If you're at risk of foreclosure, a loan modification is your best bet for keeping your home. It allows you to reinstate your loan with a lower payment and keep your property. That's a wonderful thing. The process of getting a loan modification, however, is frustrating and stressful for many homeowners who struggle to understand and complete their applications, then have it denied while the threat of losing their home looms.
What is a Loan Modification?
A loan modification is a permanent change to one or more of the terms of a mortgage loan such as the interest rate, length of the loan, and principal. They have existed for a long time, but have only recently been needed for millions of homeowners.
When the country was hit with the worst recession since the great depression and was hemorrhaging jobs, millions of homeowners became unable to pay their mortgages, and foreclosures started in unprecedented numbers.
The government offered a series of programs to help homeowners get through their hopefully temporary hardship and avoid foreclosure. The biggest is the Home Affordable Modification Program (HAMP) which gives incentives to loan servicers to modify mortgage loans instead of foreclosing.
Hopes were high that HAMP would help many millions of homeowners avoid foreclosure quickly and conveniently. The initial results were underwhelming in part because mortgage servicers were not set up to evaluate heaps of borrowers for loan modifications.
The Treasury Department's website elaborates on the early problems with applying for a loan modification:
“When the housing crisis began, the mortgage industry was ill-equipped to respond adequately. Mortgage servicers had insufficient resources to address the needs of a market that was reeling from increasing foreclosures. In addition, their servicing expertise and infrastructure was limited to overseeing collections and foreclosing on those who failed to pay. They did not have the systems, staffing, operational capacity, or incentives to engage with homeowners on a large scale and offer meaningful relief from unaffordable mortgages.”
In the early days a lot of loan mod applicants complained that they went to the trouble of completing an involved application only to be told by their servicer that it had been lost and needed to be resubmitted. Others were led to believe that approval was imminent only to be served foreclosure, which is known as dual-tracking.
Improvements To The Process
A lot of those problems have been addressed and improved. Now servicers are required to maintain adequate levels of trained staff, dual-tracking is restricted, and there are compliance reviews by the Treasury Department that identify areas where servicers need to improve the way they help struggling homeowners.
Things are better than in the early days of the crisis but getting a loan modification remains difficult. The amount of paperwork is similar to what's required to apply for a mortgage in the first place and most people who apply on their own are denied.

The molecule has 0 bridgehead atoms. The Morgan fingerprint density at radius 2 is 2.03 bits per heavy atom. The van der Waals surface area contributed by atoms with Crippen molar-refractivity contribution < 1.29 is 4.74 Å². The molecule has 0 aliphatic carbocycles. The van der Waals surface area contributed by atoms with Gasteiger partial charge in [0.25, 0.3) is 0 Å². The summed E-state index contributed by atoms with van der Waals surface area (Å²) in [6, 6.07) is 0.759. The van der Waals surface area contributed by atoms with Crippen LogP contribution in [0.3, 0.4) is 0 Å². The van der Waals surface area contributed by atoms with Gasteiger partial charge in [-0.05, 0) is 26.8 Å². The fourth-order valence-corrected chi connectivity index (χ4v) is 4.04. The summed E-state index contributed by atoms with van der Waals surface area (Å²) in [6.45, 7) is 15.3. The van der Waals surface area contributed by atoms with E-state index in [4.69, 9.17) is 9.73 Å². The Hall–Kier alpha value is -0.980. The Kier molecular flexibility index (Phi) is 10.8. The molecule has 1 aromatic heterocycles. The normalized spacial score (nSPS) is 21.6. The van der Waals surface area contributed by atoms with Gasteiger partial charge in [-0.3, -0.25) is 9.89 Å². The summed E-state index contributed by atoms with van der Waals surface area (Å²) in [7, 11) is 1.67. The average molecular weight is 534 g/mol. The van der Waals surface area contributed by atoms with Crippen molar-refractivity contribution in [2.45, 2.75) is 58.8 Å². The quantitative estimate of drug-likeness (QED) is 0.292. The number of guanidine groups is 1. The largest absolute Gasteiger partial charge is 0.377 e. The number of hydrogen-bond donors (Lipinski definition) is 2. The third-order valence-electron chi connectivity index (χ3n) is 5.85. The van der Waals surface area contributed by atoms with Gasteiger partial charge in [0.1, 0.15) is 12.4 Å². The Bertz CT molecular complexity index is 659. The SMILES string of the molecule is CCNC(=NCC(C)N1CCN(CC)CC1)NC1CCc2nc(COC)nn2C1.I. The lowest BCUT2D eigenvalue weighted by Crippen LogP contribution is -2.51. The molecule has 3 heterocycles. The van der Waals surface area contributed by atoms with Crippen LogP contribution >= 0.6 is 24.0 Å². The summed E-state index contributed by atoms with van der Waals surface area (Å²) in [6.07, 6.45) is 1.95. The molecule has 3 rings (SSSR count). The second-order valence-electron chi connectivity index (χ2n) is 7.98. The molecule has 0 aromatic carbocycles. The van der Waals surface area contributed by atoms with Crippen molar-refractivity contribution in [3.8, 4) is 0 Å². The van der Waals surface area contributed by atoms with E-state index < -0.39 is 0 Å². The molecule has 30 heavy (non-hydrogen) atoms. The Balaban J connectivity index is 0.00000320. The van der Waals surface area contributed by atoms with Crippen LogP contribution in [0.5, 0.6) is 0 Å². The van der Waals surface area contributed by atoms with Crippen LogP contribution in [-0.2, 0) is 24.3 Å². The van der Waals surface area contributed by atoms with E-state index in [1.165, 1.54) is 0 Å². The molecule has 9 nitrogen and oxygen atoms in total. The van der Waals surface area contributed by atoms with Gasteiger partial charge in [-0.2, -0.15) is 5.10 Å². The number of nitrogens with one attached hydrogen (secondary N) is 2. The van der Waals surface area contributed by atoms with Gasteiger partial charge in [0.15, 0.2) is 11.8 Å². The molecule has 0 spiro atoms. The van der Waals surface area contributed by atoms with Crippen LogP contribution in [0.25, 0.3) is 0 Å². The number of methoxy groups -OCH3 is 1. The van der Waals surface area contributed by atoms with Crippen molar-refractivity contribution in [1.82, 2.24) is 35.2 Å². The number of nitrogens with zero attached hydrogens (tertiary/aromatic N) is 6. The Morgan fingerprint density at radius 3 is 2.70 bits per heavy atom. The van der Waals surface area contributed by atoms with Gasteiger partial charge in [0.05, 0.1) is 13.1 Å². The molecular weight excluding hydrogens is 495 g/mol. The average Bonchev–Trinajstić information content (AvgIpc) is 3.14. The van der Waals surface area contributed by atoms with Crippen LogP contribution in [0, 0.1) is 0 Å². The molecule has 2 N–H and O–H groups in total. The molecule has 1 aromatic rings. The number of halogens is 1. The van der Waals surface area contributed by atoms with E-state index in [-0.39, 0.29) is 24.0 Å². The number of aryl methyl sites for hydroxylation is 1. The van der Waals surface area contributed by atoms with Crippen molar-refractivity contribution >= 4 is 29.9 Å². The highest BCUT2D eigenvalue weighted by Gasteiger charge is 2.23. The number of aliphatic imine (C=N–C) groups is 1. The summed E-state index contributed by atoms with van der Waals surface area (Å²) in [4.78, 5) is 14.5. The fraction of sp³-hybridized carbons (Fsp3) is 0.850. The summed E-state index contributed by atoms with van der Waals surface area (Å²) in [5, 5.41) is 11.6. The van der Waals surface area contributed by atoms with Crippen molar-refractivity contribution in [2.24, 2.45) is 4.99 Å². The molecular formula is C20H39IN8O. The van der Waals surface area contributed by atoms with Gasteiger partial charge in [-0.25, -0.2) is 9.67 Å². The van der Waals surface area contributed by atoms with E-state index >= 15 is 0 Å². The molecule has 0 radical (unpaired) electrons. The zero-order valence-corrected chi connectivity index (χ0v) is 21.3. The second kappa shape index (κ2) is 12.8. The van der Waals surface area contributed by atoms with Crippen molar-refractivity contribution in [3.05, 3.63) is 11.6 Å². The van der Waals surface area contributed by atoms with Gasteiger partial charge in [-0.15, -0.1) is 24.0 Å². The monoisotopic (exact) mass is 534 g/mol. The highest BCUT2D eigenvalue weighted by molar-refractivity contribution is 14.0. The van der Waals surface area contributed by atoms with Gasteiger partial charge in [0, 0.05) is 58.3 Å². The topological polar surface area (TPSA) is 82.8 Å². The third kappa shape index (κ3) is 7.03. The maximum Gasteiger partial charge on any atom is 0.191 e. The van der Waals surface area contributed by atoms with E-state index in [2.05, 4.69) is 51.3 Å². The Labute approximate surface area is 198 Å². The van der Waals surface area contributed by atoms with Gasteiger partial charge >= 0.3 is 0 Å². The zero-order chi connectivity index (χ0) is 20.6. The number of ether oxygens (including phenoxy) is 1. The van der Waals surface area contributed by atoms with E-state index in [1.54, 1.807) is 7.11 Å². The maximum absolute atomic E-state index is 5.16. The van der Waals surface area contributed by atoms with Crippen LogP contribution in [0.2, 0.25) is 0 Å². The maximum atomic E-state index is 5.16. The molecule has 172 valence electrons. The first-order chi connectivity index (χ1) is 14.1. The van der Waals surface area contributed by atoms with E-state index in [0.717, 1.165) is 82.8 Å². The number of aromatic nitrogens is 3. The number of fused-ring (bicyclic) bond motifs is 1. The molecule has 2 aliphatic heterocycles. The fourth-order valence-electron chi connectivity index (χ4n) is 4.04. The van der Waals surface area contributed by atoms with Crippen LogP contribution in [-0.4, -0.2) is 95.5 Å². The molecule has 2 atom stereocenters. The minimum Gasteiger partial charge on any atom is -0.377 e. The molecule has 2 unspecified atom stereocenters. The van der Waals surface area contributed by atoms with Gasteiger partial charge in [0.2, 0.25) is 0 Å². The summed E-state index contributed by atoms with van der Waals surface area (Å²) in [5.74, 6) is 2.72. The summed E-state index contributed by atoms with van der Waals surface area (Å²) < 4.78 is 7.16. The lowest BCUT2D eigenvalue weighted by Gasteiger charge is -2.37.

Regardless of how difficult it is, it's the only hope many homeowners have for saving their most valuable investment. The average family who receives a HAMP loan modification reduced their mortgage payment by $530 a month. The savings makes all difference in the world.
So if you need to modify your loan to keep your home, how do you take some of the difficulty out of the process and give yourself the highest chance of success?
Making It Easier On Yourself
The best way to tackle anything you're not an expert on is to learn from someone who is. Take advantage of other people's knowledge and experience so that you don't have to make preventable mistakes and reinvent the wheel.
There are housing counselors that may be able to guide you in the right direction or help you complete your loan modification package at no charge. Some people find this helpful and some find that they got what they paid for. There are cases of distressed homeowners getting terrible advice from well-intentioned, but incompetent people at nonprofits.
It's best to work with an attorney who can assist you with the process. An attorney can help you fight foreclosure in the short-term while working for a permanent solution. Be aware that not all attorneys have the same knowledge, skills, and abilities. Make sure the person you hire to help you with foreclosure and loan modification can prove that they've actually gotten the results you're looking for with previous clients.
Homeowners who are behind on their mortgage payments and facing the possibility of foreclosure deal with a tremendous amount of stress. A loan modification is the only hope many of them have to keep their home. If you find yourself in that situation, do a little research and consider working with someone who can help you reduce the guesswork, uncertainty, and anxiety associated with your mortgage problems.
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